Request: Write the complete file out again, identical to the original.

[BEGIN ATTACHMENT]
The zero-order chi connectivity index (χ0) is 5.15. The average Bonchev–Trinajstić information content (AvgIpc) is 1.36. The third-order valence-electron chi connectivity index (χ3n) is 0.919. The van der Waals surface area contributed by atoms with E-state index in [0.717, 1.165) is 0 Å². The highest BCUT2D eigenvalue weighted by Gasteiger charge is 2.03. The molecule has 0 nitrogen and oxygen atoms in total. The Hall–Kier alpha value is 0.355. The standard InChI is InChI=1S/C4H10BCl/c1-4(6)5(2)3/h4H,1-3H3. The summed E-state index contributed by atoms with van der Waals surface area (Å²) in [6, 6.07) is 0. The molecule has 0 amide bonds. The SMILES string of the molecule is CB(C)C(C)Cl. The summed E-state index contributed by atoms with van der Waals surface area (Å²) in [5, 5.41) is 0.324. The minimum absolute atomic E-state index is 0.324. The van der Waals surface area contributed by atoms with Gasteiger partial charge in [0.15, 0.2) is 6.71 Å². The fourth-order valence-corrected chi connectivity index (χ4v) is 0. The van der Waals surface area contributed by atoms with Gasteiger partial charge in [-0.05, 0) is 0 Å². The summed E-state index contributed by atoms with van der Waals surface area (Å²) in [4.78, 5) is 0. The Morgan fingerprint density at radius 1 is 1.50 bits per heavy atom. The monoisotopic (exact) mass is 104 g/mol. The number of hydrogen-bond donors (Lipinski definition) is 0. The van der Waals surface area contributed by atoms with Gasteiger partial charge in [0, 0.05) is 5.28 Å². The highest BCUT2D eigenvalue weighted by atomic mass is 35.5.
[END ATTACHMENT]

The zero-order chi connectivity index (χ0) is 5.15. The average Bonchev–Trinajstić information content (AvgIpc) is 1.36. The third-order valence-electron chi connectivity index (χ3n) is 0.919. The van der Waals surface area contributed by atoms with E-state index in [0.717, 1.165) is 0 Å². The highest BCUT2D eigenvalue weighted by Gasteiger charge is 2.03. The molecule has 0 nitrogen and oxygen atoms in total. The Hall–Kier alpha value is 0.355. The standard InChI is InChI=1S/C4H10BCl/c1-4(6)5(2)3/h4H,1-3H3. The summed E-state index contributed by atoms with van der Waals surface area (Å²) in [6, 6.07) is 0. The molecule has 0 amide bonds. The SMILES string of the molecule is CB(C)C(C)Cl. The summed E-state index contributed by atoms with van der Waals surface area (Å²) in [5, 5.41) is 0.324. The minimum absolute atomic E-state index is 0.324. The van der Waals surface area contributed by atoms with Gasteiger partial charge in [0.15, 0.2) is 6.71 Å². The fourth-order valence-corrected chi connectivity index (χ4v) is 0. The van der Waals surface area contributed by atoms with Gasteiger partial charge in [-0.05, 0) is 0 Å². The summed E-state index contributed by atoms with van der Waals surface area (Å²) in [4.78, 5) is 0. The Morgan fingerprint density at radius 1 is 1.50 bits per heavy atom. The monoisotopic (exact) mass is 104 g/mol. The number of hydrogen-bond donors (Lipinski definition) is 0. The van der Waals surface area contributed by atoms with Gasteiger partial charge in [0, 0.05) is 5.28 Å². The highest BCUT2D eigenvalue weighted by atomic mass is 35.5.